"Do not think about foxes or snakes," the book quoted him as saying. "Challenging trials are coming to us."
In 1994, the Saudi government stripped bin Laden of his citizenship.
The next year five Americans were killed by a car bomb outside a U.S. military training center in Riyadh. It was the first attack on Saudi soil that the government blamed on bin Laden followers.
Bin Laden was forced to leave Sudan in 1996. He moved his family _ minus his second wife and her children, who had left him _ to stone huts without electricity or running water high on a mountain in Tora Bora in Afghanistan.
There he took a fifth wife, believed to be a Yemeni; sent his children to the front lines of the Afghan civil war; and made them attend hours of jihadist indoctrination.
In the book, Omar described how one day, while sitting with his father on the mountain, bin Laden told him about his plan is to destroy the U.S. from within.
"I sat mute, feeling not one jolt of passion for my father's life," Omar wrote. "I only wanted him to be like other fathers, concerned with his work and his family."
On Sept. 9, 2001, Najwa left her husband and returned to her native Syria, taking with her a son and her two youngest daughters. Eman, Omar's sister, was left behind with her father and siblings. Omar, who by then was 20, had left the family and Afghanistan earlier that year.
In a Dec. 23 interview with Asharq al-Awsat newspaper, Omar said the bin Laden children were told to flee after the U.S.-led offensive in Afghanistan began, and they ended up in neighboring Iran.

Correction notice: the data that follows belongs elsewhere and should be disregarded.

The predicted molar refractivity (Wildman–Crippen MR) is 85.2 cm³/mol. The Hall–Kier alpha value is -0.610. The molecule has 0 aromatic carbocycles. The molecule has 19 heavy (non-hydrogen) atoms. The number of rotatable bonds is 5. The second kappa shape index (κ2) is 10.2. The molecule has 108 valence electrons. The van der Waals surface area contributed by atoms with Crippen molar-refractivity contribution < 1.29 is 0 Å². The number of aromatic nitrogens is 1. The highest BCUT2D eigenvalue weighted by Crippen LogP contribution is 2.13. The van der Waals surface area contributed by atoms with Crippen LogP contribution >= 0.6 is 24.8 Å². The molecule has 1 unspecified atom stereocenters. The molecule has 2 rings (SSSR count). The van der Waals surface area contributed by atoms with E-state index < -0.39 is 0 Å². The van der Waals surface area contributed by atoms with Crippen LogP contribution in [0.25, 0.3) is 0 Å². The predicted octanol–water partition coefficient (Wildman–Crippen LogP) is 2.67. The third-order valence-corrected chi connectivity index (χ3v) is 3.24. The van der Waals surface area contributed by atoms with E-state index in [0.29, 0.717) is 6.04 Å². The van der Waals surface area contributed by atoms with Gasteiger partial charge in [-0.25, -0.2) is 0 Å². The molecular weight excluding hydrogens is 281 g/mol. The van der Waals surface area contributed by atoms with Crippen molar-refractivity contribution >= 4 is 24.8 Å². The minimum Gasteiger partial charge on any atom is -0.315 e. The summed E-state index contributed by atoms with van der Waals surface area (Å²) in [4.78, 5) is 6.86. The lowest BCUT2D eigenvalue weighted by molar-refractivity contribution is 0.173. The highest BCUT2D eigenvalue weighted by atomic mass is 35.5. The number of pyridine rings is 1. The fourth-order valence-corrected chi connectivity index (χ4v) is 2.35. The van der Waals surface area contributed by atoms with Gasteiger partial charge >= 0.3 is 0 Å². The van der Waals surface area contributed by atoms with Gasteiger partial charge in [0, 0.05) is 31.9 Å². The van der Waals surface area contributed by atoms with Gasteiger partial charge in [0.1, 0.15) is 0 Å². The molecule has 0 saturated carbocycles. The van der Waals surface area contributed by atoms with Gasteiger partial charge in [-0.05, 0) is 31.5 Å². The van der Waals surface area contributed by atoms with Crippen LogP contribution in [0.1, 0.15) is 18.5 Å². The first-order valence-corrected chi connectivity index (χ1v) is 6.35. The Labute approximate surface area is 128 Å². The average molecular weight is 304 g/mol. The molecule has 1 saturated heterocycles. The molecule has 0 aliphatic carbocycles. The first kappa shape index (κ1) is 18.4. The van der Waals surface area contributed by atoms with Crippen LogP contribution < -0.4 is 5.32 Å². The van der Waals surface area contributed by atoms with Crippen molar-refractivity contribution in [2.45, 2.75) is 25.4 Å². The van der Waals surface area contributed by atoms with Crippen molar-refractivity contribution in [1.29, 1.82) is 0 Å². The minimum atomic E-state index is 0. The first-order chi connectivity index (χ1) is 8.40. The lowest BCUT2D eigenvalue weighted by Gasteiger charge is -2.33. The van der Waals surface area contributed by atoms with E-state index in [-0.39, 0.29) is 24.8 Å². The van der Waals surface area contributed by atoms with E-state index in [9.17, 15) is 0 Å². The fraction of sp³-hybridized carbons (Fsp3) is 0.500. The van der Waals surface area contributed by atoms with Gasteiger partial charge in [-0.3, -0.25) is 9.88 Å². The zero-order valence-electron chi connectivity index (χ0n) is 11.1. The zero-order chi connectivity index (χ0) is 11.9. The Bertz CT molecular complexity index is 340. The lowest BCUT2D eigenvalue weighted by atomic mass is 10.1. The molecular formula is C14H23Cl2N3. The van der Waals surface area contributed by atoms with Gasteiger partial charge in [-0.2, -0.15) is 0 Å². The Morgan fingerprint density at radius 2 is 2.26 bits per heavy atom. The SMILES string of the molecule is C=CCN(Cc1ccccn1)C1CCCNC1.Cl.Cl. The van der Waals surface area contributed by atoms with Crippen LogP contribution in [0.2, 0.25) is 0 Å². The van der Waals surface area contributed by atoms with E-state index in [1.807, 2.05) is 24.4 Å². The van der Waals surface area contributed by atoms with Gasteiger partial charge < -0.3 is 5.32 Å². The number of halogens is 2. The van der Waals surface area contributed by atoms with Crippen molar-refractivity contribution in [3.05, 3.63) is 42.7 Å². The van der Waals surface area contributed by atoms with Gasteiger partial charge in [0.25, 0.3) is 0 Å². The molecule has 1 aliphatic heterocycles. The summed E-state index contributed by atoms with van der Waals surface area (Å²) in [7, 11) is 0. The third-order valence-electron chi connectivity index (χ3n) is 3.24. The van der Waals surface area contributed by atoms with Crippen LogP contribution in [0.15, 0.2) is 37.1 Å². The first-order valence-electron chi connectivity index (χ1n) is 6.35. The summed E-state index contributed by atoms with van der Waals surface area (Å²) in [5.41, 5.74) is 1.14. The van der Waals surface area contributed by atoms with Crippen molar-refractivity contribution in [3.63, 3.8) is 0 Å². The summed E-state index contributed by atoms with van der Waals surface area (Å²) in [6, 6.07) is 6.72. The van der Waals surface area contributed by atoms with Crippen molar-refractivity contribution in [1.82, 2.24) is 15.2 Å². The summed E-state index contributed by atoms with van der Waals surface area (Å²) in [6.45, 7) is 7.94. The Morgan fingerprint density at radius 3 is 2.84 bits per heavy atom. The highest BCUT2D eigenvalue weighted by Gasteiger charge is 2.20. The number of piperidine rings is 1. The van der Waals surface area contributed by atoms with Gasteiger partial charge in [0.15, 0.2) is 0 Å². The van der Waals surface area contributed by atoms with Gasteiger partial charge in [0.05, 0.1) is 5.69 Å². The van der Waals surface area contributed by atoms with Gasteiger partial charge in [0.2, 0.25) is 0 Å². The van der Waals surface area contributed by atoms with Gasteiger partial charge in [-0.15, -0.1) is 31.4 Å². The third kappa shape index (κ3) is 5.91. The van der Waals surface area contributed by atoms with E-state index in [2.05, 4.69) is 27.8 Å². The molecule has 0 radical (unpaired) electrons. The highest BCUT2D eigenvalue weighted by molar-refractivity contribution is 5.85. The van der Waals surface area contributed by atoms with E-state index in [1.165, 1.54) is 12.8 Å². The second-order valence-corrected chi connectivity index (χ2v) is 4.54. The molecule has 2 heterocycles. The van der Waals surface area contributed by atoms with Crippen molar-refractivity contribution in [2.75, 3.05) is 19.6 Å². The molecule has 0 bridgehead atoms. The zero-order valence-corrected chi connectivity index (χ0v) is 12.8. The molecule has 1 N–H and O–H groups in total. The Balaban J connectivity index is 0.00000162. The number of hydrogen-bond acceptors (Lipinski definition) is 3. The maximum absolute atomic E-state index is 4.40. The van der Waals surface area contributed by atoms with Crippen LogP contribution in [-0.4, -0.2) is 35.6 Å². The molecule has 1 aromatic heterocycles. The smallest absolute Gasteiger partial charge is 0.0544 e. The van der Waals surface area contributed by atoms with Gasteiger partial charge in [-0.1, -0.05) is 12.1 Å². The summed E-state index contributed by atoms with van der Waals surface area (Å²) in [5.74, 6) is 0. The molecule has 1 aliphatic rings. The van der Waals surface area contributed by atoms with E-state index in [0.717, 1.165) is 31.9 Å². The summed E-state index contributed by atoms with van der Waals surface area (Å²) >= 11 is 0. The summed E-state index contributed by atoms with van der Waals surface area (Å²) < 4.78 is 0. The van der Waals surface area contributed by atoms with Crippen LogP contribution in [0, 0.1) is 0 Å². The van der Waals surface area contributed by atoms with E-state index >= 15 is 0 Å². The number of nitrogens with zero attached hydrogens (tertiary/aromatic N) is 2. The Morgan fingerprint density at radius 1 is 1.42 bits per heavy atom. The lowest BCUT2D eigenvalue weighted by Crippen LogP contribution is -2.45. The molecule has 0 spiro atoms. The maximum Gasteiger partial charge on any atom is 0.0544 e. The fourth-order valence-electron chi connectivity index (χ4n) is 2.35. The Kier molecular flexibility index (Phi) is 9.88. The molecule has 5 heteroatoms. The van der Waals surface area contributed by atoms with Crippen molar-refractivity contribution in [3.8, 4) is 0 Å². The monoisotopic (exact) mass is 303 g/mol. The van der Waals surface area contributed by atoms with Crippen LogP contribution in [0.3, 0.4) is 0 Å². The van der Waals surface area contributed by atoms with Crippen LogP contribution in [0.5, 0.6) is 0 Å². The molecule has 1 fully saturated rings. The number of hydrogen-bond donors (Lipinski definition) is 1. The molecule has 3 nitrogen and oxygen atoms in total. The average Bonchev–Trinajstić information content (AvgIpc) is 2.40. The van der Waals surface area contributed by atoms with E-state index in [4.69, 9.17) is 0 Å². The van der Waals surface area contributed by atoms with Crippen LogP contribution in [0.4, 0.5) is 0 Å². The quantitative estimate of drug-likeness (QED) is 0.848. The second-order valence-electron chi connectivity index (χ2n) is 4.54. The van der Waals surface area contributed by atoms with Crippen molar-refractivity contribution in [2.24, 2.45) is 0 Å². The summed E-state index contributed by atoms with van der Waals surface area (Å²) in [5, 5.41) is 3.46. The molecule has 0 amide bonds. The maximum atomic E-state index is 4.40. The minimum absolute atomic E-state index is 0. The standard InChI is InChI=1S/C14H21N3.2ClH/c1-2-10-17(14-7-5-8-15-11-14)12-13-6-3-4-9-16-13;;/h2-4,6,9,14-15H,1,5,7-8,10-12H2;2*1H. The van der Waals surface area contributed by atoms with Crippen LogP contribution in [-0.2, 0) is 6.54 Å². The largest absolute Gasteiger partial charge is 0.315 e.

He told the paper that the family had been unsure of their fate until Eman's escape.
It has long been believed that Iran has in custody a number of bin Laden's children who fled Afghanistan, most notably Saad and Hamza, who are thought to have held positions in al-Qaida.
But Iran never confirmed it, and claimed to have been surprised to discover Eman was in the Saudi embassy.
Besides 17-year-old Eman, the siblings in Iran include Othman, 25, Fatima, 22, Hamza, 20, and Bakr, 15 along with 25 other relatives, among them bin Laden's daughters-in-law and 11 grandchildren, according to Omar.
Five other children are in Saudi Arabia and three in Syria, he said.
Son Saad left the compound less than a year ago and his whereabouts are unknown, Omar told the AP in an e-mail last month. This year, U.S. officials said Saad, who would have been 30, may have died in a U.S. drone airstrike in Pakistan.
Omar told the paper that after eluding her Iranian guards, Eman managed to contact her brother Abdullah, bin Laden's first-born. He had left the bin Laden household in the 1990s when they all lived in Sudan, and is now in Saudi Arabia.
He advised her to seek immediate refuge in the Saudi Embassy, the paper said.
Omar and his wife, Alsabah, both spoke to the AP. Alsabah said the compound occupied by bin Laden's family is on the outskirts of Tehran and has several houses, gardens and a swimming pool.
"They are well-treated," she said.
Saudi Arabia and Iran are strategic rivals in the Middle East, and the sensitivities surrounding the bin Laden family's case are such that she asked that her and her husband's present whereabouts not be revealed.
Omar said getting his sister out of Tehran was "a family issue" and "It has nothing to do with politics."
Associated Press Writers Kathy Gannon in Islamabad and Dusan Stojanovic in Kabul contributed to this report.